Cassie Winslow: I prefer ... That's a good question, because you can use them for different things. Definitely for fresh flowers, using them as a garnish is really nice, and also like I said, using them in salads and that sort of thing is really lovely. The thing that I like most about the dried flowers is they're easy to get your hands on. Like I said, you can find them in little tea packets or you could even find them online, too, they're really easy to come by. And the flavor is more concentrated. So for example, the rose petal sugar recipe that I have in the book, you can make it two different ways. One way, I use dried roses, and you just blend up the dried roses and then mix it with the sugar. Or another way that I can infuse some sugar using roses is I will grab a handful of fresh rose petals, and then let them sit in sugar for a week, and just mix them every day, and it is a more gentle flavor, I would say, than the dried rose. It's just more subtle.
So it depends what you like. If you really like that bright, floral concentrated flavor, then dried flowers are going to be your friend. If you just wanna start slowly, then I would say try with fresh flowers and just add them as a garnish, and just taste. Taste and experiment.
Suzy Chase: By the way, the photos in this book look like still-life paintings.
Cassie Winslow: I really love the way that it turned out. Joan did an amazing job. It really is a love song to flowers in the way she captured the drinks in such a lovely, unique way.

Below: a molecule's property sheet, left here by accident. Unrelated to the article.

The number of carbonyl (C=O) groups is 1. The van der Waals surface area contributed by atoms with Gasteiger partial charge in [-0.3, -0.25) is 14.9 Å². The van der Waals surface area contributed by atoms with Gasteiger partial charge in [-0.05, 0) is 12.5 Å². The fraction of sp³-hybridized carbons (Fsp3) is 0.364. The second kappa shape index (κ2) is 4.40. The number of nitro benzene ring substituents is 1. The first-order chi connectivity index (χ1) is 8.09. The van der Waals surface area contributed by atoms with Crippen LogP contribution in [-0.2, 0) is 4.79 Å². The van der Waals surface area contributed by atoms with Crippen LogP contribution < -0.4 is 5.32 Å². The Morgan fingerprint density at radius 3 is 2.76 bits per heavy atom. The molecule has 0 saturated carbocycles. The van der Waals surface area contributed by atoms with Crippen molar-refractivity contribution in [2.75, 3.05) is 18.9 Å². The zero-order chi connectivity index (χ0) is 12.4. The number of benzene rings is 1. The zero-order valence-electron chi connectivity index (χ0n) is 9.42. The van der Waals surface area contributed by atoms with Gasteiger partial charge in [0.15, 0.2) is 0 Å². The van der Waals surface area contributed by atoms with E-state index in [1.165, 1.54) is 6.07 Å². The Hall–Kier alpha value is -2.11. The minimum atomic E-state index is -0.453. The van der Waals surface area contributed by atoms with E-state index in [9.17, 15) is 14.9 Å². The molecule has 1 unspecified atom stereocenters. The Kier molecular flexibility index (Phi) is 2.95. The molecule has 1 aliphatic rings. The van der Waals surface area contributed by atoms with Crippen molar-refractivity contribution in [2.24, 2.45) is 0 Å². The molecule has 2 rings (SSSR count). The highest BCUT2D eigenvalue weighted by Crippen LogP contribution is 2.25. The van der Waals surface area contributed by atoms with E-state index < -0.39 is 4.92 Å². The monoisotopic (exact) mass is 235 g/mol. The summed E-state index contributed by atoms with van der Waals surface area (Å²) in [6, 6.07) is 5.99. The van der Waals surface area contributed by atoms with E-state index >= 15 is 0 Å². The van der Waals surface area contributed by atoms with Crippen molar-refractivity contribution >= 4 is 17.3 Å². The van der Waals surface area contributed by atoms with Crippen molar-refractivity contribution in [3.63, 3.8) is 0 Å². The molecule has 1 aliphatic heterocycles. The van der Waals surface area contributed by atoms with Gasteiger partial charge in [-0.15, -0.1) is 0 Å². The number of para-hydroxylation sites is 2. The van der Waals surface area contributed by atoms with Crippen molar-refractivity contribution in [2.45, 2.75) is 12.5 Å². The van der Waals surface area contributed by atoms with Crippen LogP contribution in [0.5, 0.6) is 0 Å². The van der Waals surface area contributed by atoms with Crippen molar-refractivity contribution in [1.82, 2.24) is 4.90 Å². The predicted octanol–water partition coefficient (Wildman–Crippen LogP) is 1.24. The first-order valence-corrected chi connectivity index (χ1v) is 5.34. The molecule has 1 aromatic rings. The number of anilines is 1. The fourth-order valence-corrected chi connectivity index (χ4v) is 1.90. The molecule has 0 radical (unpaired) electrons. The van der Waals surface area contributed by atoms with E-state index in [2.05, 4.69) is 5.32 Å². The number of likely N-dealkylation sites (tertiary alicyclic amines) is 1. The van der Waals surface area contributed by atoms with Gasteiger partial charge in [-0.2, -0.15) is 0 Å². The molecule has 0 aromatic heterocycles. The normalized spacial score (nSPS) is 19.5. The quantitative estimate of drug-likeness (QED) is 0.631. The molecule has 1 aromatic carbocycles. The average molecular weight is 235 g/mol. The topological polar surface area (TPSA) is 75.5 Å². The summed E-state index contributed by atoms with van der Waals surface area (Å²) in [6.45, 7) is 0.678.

Suzy Chase: Was this your vision? Talk a bit about the design aspect of the book.
Cassie Winslow: Yeah, when we were talking about, when I was talking to my editor about what I wanted the book to look like, I wanted photos, photos, photos, for every single recipe, pretty much. And that's pretty much how it turned out. I'm such a visual person, that when I'm looking through a cookbook, it's so helpful to see what it looks like, rather than trying to envision it myself. And of course, the flowers, they're so beautiful, and they add so much color and life to the drinks that I just really wanted to be able to showcase that for each recipe.
Suzy Chase: You have drinks for different occasions, like Mother's Day, which is coming up, Spring bridal showers, a kid's birthday party, or even a beach bonfire. What would you recommend for Mother's Day, out of your book?
Cassie Winslow: Oh the lavender, the lavender gin lemonade is so delicious. And it's really easy to make. So I think that that could be a really good first go-to recipe. And everyone loves it. It's just a great crowd pleaser, and it's so pretty, too. I was just actually making it last week with someone, and we made the rose simple syrup, and then added the lemon juice to it, and it just turned this bright pink color, it's so pretty. That's a good one to make for your mama, for Mother's Day.